At Albany County Veterinary Hospital, the loss of one of its veterinarians and a relief doctor have placed a heavy burden on the two who remain, including the practice’s owner, Virginia Jarvis.

Prior to the pandemic, Jarvis, 55, began cutting back her hours as she approached retirement. Now her weeks are overbooked, and each day is spent treating 20 to 25 clients including a record number of urgent cases.

“The emergency clinics are so short-staffed that whereas before we had the ability to transfer patients that we couldn’t see or (see them) after hours, that’s now limited in the Capital Region for the first time in 30 years,” she said. “We have to figure out ways to keep treating patients when we don’t have any overflow capability anymore.”

Jarvis said she put out a hiring ad for an associate veterinarian about a year ago but received little interest and recently took it down. The shortage, she believes, is due to so many veterinarians leaving the field in the early days of the pandemic, including not only retirees but also those that became overwhelmed by pandemic-era pressures of working in the clinics.

“I think during the pandemic, a lot of people saw it as a good time to get out, then things progressed and we quickly became overwhelmed with all of the people staying home with their pets and it became too stressful because we weren’t able to take care of everyone that needed us,” she said.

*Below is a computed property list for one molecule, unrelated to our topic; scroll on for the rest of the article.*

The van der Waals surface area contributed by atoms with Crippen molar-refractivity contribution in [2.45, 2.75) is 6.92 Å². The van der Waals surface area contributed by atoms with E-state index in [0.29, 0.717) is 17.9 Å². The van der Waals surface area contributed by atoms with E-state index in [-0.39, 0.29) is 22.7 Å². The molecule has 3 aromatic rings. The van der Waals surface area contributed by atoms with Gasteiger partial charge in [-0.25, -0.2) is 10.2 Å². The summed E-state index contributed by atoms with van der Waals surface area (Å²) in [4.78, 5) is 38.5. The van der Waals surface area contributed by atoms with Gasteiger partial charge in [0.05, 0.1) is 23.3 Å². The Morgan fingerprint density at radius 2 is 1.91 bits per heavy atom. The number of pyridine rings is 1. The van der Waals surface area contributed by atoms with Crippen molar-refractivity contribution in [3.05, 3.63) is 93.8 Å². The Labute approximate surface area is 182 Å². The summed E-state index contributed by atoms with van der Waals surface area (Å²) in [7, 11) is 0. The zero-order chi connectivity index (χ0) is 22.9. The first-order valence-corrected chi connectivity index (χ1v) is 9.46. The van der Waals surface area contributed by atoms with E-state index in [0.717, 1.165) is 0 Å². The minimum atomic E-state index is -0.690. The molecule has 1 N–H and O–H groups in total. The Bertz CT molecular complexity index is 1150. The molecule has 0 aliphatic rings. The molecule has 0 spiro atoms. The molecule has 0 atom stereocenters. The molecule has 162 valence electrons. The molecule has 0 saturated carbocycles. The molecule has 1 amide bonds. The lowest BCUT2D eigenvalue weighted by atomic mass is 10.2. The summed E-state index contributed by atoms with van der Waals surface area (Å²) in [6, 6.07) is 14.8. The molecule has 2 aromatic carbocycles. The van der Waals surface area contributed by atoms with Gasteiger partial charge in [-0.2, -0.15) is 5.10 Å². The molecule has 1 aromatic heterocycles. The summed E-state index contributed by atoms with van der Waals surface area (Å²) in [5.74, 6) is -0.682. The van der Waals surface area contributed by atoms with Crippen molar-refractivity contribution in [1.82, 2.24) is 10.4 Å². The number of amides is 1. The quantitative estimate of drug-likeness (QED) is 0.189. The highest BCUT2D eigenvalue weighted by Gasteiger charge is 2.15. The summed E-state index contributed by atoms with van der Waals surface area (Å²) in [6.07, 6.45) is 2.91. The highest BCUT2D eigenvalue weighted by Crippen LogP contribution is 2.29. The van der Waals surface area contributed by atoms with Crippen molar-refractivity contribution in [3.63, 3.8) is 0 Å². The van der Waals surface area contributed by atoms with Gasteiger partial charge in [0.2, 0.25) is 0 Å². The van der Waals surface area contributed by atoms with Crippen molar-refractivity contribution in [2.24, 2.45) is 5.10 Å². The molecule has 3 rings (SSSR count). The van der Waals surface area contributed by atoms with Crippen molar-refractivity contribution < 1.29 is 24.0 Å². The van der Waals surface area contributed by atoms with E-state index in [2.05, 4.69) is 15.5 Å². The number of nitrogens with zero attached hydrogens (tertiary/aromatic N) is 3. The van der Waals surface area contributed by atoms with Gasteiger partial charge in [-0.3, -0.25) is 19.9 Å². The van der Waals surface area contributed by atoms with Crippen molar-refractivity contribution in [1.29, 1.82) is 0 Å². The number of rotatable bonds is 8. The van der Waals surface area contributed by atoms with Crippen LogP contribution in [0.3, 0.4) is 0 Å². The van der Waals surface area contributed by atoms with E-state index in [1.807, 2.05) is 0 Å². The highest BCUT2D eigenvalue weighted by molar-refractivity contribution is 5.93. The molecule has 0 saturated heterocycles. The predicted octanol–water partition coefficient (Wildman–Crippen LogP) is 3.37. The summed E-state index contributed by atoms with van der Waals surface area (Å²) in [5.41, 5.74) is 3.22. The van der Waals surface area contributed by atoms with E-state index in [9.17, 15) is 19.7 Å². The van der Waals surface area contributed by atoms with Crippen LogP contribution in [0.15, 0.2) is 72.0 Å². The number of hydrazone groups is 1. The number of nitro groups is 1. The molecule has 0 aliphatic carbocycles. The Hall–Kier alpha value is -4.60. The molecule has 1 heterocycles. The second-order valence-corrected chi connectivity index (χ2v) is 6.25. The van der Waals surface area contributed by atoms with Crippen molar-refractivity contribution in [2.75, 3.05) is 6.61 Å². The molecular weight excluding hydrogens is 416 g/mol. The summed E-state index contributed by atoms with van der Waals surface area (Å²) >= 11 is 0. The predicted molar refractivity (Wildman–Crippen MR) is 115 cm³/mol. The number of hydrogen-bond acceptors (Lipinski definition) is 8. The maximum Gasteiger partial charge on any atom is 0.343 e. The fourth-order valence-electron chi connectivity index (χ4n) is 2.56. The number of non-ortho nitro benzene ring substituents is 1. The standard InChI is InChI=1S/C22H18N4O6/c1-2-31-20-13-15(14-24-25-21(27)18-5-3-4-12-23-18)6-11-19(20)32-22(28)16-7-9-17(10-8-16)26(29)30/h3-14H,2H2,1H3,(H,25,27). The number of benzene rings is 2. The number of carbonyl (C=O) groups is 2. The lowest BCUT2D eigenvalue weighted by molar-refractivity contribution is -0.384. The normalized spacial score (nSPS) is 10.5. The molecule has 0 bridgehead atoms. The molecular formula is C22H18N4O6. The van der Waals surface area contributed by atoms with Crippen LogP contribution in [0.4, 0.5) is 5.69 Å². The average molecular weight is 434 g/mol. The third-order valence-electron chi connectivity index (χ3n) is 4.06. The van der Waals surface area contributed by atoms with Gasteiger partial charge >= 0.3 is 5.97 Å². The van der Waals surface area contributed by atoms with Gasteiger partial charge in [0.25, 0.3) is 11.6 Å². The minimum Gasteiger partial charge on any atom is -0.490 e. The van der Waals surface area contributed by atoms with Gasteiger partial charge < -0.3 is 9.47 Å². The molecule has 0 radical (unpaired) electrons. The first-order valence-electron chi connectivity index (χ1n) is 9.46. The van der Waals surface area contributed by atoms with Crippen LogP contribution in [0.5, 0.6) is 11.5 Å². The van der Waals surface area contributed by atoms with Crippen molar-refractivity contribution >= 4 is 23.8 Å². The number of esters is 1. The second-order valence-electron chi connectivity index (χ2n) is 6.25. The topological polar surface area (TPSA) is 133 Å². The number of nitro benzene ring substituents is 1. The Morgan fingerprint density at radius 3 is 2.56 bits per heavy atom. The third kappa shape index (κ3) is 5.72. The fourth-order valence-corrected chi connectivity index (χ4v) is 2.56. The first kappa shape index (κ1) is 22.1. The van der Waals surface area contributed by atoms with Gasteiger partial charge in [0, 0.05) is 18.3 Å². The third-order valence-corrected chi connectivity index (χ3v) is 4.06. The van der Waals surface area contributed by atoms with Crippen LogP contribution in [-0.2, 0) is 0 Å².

In 2019, 63 percent of the nation’s active veterinary workforce was female, according to the American Veterinary Medical Association. Jarvis said the gender gap likely contributed to some leaving the field after enduring the stress of seeing clients all day while also having to take care of their families.

The only solution, she said, is for more veterinarians to enter the field to take the places of those who’ve left — but with veterinary medicine having always been a career of passion, the heightened strains of the job might be enough to dissuade some potential students.

“There’s definitely more stress, more grief. It really hurts when I’m unable to find a place to transfer a critical patient at the end of the day, or when I need to turn an animal away,” Jarvis said.

For animal lovers, the reward of incurring a huge sum of educational debt is a lifetime spent working with animals — but as the job becomes more taxing, Jarvis said she believes young people might instead pursue medicine, where they can earn a higher salary to pay off what they owe.